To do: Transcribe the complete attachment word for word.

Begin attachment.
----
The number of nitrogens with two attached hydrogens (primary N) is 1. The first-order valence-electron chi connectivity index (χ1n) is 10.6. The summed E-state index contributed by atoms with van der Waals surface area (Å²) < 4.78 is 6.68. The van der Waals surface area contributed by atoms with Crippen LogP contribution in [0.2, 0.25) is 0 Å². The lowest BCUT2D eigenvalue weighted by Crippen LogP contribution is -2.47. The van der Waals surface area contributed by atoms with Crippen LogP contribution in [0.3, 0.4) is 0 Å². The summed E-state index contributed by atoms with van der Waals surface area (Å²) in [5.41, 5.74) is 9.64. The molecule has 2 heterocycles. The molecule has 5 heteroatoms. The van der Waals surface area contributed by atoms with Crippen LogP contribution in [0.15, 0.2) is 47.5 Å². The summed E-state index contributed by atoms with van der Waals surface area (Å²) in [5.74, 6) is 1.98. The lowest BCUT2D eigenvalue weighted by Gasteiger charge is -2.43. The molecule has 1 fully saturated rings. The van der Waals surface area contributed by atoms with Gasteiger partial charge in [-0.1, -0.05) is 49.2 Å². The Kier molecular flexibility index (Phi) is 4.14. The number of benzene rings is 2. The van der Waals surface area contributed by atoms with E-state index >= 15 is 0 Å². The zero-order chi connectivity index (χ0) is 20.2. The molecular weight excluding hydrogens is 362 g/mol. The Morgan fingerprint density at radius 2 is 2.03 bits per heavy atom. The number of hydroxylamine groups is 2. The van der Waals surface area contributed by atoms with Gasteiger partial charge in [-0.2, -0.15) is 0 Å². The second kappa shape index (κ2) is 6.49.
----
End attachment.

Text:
The number of nitrogens with two attached hydrogens (primary N) is 1. The first-order valence-electron chi connectivity index (χ1n) is 10.6. The summed E-state index contributed by atoms with van der Waals surface area (Å²) < 4.78 is 6.68. The van der Waals surface area contributed by atoms with Crippen LogP contribution in [0.2, 0.25) is 0 Å². The lowest BCUT2D eigenvalue weighted by Crippen LogP contribution is -2.47. The van der Waals surface area contributed by atoms with Crippen LogP contribution in [0.3, 0.4) is 0 Å². The summed E-state index contributed by atoms with van der Waals surface area (Å²) in [5.41, 5.74) is 9.64. The molecule has 2 heterocycles. The molecule has 5 heteroatoms. The van der Waals surface area contributed by atoms with Crippen LogP contribution in [0.15, 0.2) is 47.5 Å². The summed E-state index contributed by atoms with van der Waals surface area (Å²) in [5.74, 6) is 1.98. The lowest BCUT2D eigenvalue weighted by Gasteiger charge is -2.43. The molecule has 1 fully saturated rings. The van der Waals surface area contributed by atoms with Gasteiger partial charge in [-0.1, -0.05) is 49.2 Å². The Kier molecular flexibility index (Phi) is 4.14. The number of benzene rings is 2. The van der Waals surface area contributed by atoms with E-state index >= 15 is 0 Å². The zero-order chi connectivity index (χ0) is 20.2. The molecular weight excluding hydrogens is 362 g/mol. The Morgan fingerprint density at radius 2 is 2.03 bits per heavy atom. The number of hydroxylamine groups is 2. The van der Waals surface area contributed by atoms with Gasteiger partial charge in [-0.2, -0.15) is 0 Å². The second kappa shape index (κ2) is 6.49.